Marc Gunther is one of the most respected thinkers, writers and speakers on business, the environment and corporate social responsibility.
Last year, Ethisphere ranked him # 39 out of 100 “influentials” in business ethics, ahead of Jim Koch, T. Boone Pickens, James Goodnight and Paul Newman. It’s a well-earned reputation.
In a wide-brush conversation, I asked him about his early influences, career highlights and how he became enamored with business ethics and sustainability.
Gunther grew up in Croton-on-Hudson, New York. “I was a child of the Sixties. My parents weren’t that politically involved, but our Rabbi was part of the civil rights movement; he had marched with Martin Luther King. That inspired me.
“I was an idealist, growing up during one of the most interesting times in history with JFK, Martin Luther King, RFK. Incredible social progress was being made, from the civil rights movement to the women’s movement. Vietnam and Watergate were happening. This had a big impact on me.”
Gunther graduated from Yale in 1973 with an English degree, but couldn’t find a job in journalism. His first gig was with a clean air activist group funded by Ralph Nader. “I inspected boilers in New York City, making sure pollution controls were being met, working with City enforcement groups. It was literally a dirty job.”
Then he cracked journalism.
Over the next two decades, he climbed the newspaper ladder, starting with the Paterson (N.J.) News, then The Hartford Courant, The Detroit News, Detroit Free Press and Washington Bureau of Knight Ridder. He covered many topics, but wrote most often about TV, media, politics and business. Gunther also interpreted the Internet in the nineties, writing stories like "What is cyberspace?" and "What is e-mail?”
When Fortune magazine hired him in 1996, he wrote even more about business. “I was beginning to wonder what had happened to my idealistic values. I had gotten off track.”
Around the time Gunther turned 50, he wrote a cover story for Fortune called “God and Business.”
“I interviewed people at the intersection of religion and corporate America. People like Jim Collins of "Built to Last" talked about business and values. I spoke with a Notre Dame priest who also taught MBAs. These people got me thinking about business in a fresh way. They were treating people well and believed business can – and should be - a force for good, for positive social change.”
The story became a turning point for him professionally and personally.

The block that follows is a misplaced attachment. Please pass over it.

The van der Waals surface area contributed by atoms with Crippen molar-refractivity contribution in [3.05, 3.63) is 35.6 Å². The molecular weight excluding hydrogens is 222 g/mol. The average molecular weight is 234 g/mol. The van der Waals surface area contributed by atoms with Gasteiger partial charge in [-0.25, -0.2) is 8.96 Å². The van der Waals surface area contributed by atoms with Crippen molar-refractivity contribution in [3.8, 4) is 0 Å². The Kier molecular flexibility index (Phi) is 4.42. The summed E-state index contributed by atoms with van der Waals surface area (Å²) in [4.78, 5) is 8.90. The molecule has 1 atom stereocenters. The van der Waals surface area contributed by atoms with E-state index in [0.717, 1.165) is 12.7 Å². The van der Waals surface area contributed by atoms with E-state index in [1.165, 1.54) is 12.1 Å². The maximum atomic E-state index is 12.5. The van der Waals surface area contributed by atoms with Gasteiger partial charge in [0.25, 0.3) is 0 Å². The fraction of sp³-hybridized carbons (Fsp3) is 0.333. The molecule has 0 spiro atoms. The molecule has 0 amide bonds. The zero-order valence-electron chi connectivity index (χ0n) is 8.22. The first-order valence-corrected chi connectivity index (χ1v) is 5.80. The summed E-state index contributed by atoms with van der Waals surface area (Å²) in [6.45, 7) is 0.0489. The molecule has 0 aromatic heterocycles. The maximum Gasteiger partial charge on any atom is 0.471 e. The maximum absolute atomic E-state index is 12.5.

“Until then, I had a cliché view of business. The tension that existed between business and values got me thinking in a fresh way. Suddenly, I was no longer interested in writing about media companies, the entertainment industry, American Idol.”
Gunther began writing with “a sense of purpose.”
He wrote a cover story about the greening of Walmart and one about Jeff Immelt’s efforts to reshape the values of General Electric. “Those were two very interesting reputational turnarounds.”
He wrote a cover piece about Hank Paulson, as well as spirituality in the workplace. He authored stories about the business of carbon finance, the rise of corporate social responsibility, the zero-waste movement, genetically-modified rice, environmental activism, corporate governance, AIDS and gay rights in corporate America.
Last December, Gunther (and about 100 others) was let go by Fortune. He calls this experience “a hugely valuable event,” because it connected him with even greater numbers of interesting people and opportunities. Gunther likens it to an economic model called creative disruption “where things are destroyed and then new things spring up.”
The social media revolution is serving him well. His popular blog is proliferating. Gunther is on Facebook, YouTube and he’s started Tweeting (@MarcGunther).
His blog is being syndicated by two of the most influential online environmental voices, GreenBiz.com and The Energy Collective.
Proving "creative disruption" brings good karma to good people, Gunther not only still writes for Fortune, he authored the current cover story “Warren Buffett takes charge” about the Chinese company BYD.
Gunther smiles and in his self-effacing style says, "This could be a first - a laid off reporter writing a cover story for the publication that let him go, four months after it happened."